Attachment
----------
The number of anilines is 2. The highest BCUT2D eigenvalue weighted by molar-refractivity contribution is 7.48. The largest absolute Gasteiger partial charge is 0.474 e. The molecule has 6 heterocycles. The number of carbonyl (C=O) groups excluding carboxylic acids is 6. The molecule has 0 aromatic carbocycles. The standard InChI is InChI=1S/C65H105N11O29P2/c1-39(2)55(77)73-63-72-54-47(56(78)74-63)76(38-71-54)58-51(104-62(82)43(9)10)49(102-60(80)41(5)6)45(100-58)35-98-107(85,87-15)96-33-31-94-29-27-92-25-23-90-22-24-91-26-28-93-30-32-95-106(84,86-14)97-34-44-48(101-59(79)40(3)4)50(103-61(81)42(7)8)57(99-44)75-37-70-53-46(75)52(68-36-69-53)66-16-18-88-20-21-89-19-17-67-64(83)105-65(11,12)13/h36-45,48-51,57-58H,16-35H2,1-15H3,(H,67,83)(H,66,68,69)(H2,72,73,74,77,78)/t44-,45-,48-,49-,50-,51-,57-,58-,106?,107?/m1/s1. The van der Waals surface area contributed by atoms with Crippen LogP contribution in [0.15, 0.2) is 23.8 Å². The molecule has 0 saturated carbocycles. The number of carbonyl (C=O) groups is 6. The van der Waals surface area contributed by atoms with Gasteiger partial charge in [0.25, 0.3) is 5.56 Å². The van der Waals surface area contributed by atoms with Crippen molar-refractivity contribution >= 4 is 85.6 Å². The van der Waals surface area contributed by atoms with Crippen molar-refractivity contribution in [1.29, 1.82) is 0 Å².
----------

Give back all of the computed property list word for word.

The number of anilines is 2. The highest BCUT2D eigenvalue weighted by molar-refractivity contribution is 7.48. The largest absolute Gasteiger partial charge is 0.474 e. The molecule has 6 heterocycles. The number of carbonyl (C=O) groups excluding carboxylic acids is 6. The molecule has 0 aromatic carbocycles. The standard InChI is InChI=1S/C65H105N11O29P2/c1-39(2)55(77)73-63-72-54-47(56(78)74-63)76(38-71-54)58-51(104-62(82)43(9)10)49(102-60(80)41(5)6)45(100-58)35-98-107(85,87-15)96-33-31-94-29-27-92-25-23-90-22-24-91-26-28-93-30-32-95-106(84,86-14)97-34-44-48(101-59(79)40(3)4)50(103-61(81)42(7)8)57(99-44)75-37-70-53-46(75)52(68-36-69-53)66-16-18-88-20-21-89-19-17-67-64(83)105-65(11,12)13/h36-45,48-51,57-58H,16-35H2,1-15H3,(H,67,83)(H,66,68,69)(H2,72,73,74,77,78)/t44-,45-,48-,49-,50-,51-,57-,58-,106?,107?/m1/s1. The van der Waals surface area contributed by atoms with Crippen LogP contribution in [0.15, 0.2) is 23.8 Å². The molecule has 0 saturated carbocycles. The number of carbonyl (C=O) groups is 6. The van der Waals surface area contributed by atoms with Gasteiger partial charge in [0.25, 0.3) is 5.56 Å². The van der Waals surface area contributed by atoms with Crippen molar-refractivity contribution >= 4 is 85.6 Å². The van der Waals surface area contributed by atoms with Crippen molar-refractivity contribution in [1.29, 1.82) is 0 Å².